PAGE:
The formulation with the Kalman gain matrix is limited by the inversion of a matrix of dimension dim(\(\mathcal{Y}\)), the observation space dimension, while the other formulation is limited by the dimension of the control space. Due to the very high dimensions for both the observation and the control spaces in most inversion applications, the explicit computation of Eq. (2) with matrix products and inverses is not computationally feasible. For this reason, smart adaptations on the inversion framework (including approximations and numerical solvers) are necessary to tackle the problem.

### Variational inversions¶

One possible way to avoid the dimension issue is the variational approach. Computing the normal distribution in Eq. (1) is equivalent to finding the minimum of the cost function:

In variational inversions, the minimum of the cost function in Eq. (3) is numerically computed using a quasi-Newtonian descending algorithm based on the gradient of the cost function:

Quasi-Newtonian methods are a group of algorithms designed to compute the minimum of a function. In the community, one example of quasi-Newtonian algorithms commonly used is M1QN3 (Gilbert and Lemaréchal, 1989). In general quasi-Newtonian methods require an initial regularization of \(\mathbf{x}\), the vector to be optimized, for better effileiency. In atmospheric inversion, such a regularization is generally made by optimizing \(\mathbf{\chi} = (\mathbf{P}^\textrm{b})^{-1/2} (\mathbf{x} - \mathbf{x}^\textrm{b})\) instead of \(\mathbf{x}\). Although more optimal regularizations can be chosen, the minimization of the equations with \(\mathbf{\chi}\) is preferred for its simplifying the equation to solve. This transformation translates in Eq. (4) as follows:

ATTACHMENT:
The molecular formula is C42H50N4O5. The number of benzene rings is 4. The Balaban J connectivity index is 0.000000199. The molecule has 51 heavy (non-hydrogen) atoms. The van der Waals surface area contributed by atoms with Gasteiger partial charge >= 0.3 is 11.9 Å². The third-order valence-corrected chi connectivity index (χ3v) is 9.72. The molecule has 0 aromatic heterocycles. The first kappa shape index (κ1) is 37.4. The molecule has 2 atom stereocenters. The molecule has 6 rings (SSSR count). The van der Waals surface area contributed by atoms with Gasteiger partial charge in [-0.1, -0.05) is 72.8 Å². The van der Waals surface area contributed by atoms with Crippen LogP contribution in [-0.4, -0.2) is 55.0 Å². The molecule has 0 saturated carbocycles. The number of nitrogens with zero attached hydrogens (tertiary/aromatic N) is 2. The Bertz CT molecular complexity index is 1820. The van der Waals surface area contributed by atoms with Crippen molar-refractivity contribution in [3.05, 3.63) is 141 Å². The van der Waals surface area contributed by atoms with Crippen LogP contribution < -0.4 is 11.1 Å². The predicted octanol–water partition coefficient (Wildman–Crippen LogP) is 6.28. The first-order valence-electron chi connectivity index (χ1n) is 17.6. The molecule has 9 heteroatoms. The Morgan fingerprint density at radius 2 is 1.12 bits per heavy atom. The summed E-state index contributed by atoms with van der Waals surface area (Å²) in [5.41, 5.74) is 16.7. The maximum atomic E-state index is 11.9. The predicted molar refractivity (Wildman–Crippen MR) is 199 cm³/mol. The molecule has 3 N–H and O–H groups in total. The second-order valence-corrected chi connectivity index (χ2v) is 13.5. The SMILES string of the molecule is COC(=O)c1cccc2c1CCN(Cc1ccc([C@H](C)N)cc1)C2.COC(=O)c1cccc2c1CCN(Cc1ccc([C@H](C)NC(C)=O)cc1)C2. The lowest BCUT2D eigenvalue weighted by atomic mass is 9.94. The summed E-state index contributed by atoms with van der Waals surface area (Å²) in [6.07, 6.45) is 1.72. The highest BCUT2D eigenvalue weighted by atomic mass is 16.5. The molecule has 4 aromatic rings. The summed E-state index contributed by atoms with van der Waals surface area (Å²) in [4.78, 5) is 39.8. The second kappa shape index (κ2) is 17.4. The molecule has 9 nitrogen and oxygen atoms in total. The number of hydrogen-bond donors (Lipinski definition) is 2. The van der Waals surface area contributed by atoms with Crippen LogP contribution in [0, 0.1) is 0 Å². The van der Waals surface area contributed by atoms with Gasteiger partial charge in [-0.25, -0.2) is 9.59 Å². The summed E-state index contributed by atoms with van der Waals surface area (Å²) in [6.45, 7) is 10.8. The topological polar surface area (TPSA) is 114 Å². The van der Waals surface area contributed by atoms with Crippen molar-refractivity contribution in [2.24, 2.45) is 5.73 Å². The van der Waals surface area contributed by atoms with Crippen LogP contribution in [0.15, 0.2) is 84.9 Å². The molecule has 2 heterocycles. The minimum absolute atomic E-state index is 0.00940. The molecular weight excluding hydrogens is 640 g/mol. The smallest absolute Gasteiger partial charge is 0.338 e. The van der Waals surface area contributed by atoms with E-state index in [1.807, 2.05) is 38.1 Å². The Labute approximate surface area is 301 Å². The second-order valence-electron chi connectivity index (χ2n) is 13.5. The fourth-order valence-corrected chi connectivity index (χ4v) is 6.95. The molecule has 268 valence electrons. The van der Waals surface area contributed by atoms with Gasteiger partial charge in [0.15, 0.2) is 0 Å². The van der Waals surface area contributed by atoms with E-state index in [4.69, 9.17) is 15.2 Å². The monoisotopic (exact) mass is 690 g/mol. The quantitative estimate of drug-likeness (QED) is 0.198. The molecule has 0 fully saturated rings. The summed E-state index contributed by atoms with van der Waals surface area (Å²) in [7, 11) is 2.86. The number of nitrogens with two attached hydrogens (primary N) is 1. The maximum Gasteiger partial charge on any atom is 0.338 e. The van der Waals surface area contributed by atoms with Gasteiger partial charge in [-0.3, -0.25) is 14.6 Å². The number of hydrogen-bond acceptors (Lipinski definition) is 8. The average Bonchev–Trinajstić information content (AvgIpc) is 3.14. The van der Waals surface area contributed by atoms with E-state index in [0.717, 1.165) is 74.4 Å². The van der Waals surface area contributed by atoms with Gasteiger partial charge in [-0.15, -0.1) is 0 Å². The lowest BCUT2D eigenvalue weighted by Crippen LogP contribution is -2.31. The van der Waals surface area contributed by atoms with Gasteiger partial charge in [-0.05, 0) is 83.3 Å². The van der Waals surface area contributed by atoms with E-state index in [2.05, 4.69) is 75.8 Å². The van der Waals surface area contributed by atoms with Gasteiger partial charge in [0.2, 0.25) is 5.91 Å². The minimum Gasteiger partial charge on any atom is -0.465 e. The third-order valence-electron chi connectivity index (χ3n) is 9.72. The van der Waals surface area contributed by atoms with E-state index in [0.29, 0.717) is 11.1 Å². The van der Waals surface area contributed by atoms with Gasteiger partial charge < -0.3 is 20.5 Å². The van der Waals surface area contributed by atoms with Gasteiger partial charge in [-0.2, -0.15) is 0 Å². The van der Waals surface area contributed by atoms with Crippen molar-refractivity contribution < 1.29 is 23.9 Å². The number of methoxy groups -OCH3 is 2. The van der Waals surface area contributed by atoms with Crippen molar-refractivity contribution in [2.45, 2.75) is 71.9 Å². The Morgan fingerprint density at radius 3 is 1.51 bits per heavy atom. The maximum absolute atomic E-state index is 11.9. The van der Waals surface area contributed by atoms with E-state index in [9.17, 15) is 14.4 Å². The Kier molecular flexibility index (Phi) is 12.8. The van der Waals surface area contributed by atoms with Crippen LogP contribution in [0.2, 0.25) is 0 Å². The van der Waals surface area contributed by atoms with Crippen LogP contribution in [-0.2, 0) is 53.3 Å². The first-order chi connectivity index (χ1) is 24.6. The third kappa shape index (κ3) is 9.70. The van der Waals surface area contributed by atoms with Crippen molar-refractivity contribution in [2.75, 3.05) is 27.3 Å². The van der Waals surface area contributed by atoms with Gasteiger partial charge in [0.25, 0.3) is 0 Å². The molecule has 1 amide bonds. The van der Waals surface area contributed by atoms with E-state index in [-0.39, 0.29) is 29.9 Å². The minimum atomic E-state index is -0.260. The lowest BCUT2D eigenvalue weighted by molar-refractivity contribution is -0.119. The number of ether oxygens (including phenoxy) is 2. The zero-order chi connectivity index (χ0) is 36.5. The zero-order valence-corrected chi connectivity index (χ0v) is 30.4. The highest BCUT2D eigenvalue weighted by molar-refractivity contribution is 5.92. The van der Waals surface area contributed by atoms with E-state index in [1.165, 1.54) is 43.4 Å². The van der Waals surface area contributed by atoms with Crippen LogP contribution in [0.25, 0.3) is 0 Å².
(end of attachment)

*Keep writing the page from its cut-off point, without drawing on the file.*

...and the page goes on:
### Ensemble Kalman Filters¶

In EnKFs, such as presented in e.g., Peters et al. (2005), the issue of the high dimension in the system of Equations (2) is avoided using two main procedures:

observations are assimilated sequentially in the system to reduce the dimension of the observation space, making it possible to compute matrix products and inverses

covariance matrices are approximated with a Monte Carlo ensemble of possible control vectors:

## Implementation¶

Following Eq. (1) to (6), operating both variational inversions and EnKFs requires the structure summarized below. The generic call graph of the CIF could easily be extended to any other data assimilation method, with the observation operator as the common block between all methods. The observation operator is required to translate information from the control space to the observation space, and reversely in the case of methods using the adjoint. More specific intermediate mappings are required for interfacing the CIF with the chosen dynamical model. They include mappings from/to algebraic spaces used by the inversion to/from practical spaces compatible with the dynamical model inputs and outputs. Such operations depend on the definitions of the control and observation vectors, on the model spatial and temporal resolution, as well as on the format of input and output files for the model.

Please check here for further details on how the CIF blocks are built and linked with each other.